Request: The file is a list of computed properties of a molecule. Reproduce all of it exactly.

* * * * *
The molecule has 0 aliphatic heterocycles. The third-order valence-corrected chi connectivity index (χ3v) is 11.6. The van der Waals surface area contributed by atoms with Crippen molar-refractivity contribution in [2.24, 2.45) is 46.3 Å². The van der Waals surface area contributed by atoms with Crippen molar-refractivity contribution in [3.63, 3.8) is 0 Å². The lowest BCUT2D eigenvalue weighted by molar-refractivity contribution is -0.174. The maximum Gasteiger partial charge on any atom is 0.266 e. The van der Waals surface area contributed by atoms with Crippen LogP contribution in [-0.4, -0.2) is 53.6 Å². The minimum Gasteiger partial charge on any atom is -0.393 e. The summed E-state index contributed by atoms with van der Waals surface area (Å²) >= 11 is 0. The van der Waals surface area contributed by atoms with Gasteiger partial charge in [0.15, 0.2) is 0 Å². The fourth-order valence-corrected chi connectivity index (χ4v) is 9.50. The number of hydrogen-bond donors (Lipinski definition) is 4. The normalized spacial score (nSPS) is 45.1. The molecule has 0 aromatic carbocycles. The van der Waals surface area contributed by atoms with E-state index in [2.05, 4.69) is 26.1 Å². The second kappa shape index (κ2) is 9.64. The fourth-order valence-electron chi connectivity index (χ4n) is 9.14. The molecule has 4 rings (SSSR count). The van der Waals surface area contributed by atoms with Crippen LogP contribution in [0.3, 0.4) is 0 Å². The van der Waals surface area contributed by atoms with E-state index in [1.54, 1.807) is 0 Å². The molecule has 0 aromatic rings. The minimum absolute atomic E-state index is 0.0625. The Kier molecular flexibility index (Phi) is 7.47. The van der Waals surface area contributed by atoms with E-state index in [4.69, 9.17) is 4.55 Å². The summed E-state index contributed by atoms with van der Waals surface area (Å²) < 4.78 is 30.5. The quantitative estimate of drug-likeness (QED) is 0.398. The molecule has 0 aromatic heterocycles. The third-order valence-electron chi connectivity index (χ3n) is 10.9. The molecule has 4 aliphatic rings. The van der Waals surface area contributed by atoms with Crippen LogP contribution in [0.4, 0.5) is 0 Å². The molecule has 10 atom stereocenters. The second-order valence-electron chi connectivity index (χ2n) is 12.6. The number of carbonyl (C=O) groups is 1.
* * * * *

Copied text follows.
The molecule has 0 aliphatic heterocycles. The third-order valence-corrected chi connectivity index (χ3v) is 11.6. The van der Waals surface area contributed by atoms with Crippen molar-refractivity contribution in [2.24, 2.45) is 46.3 Å². The van der Waals surface area contributed by atoms with Crippen molar-refractivity contribution in [3.63, 3.8) is 0 Å². The lowest BCUT2D eigenvalue weighted by molar-refractivity contribution is -0.174. The maximum Gasteiger partial charge on any atom is 0.266 e. The van der Waals surface area contributed by atoms with Crippen LogP contribution in [-0.4, -0.2) is 53.6 Å². The minimum Gasteiger partial charge on any atom is -0.393 e. The summed E-state index contributed by atoms with van der Waals surface area (Å²) >= 11 is 0. The van der Waals surface area contributed by atoms with Gasteiger partial charge in [0.15, 0.2) is 0 Å². The fourth-order valence-corrected chi connectivity index (χ4v) is 9.50. The number of hydrogen-bond donors (Lipinski definition) is 4. The normalized spacial score (nSPS) is 45.1. The molecule has 0 aromatic carbocycles. The van der Waals surface area contributed by atoms with E-state index in [2.05, 4.69) is 26.1 Å². The second kappa shape index (κ2) is 9.64. The fourth-order valence-electron chi connectivity index (χ4n) is 9.14. The molecule has 4 rings (SSSR count). The van der Waals surface area contributed by atoms with Crippen LogP contribution in [0.3, 0.4) is 0 Å². The van der Waals surface area contributed by atoms with E-state index in [1.54, 1.807) is 0 Å². The molecule has 0 aromatic rings. The minimum absolute atomic E-state index is 0.0625. The Kier molecular flexibility index (Phi) is 7.47. The van der Waals surface area contributed by atoms with E-state index in [4.69, 9.17) is 4.55 Å². The summed E-state index contributed by atoms with van der Waals surface area (Å²) < 4.78 is 30.5. The quantitative estimate of drug-likeness (QED) is 0.398. The molecule has 0 aromatic heterocycles. The third-order valence-electron chi connectivity index (χ3n) is 10.9. The molecule has 4 aliphatic rings. The van der Waals surface area contributed by atoms with Crippen LogP contribution in [0.4, 0.5) is 0 Å². The molecule has 10 atom stereocenters. The second-order valence-electron chi connectivity index (χ2n) is 12.6. The number of carbonyl (C=O) groups is 1.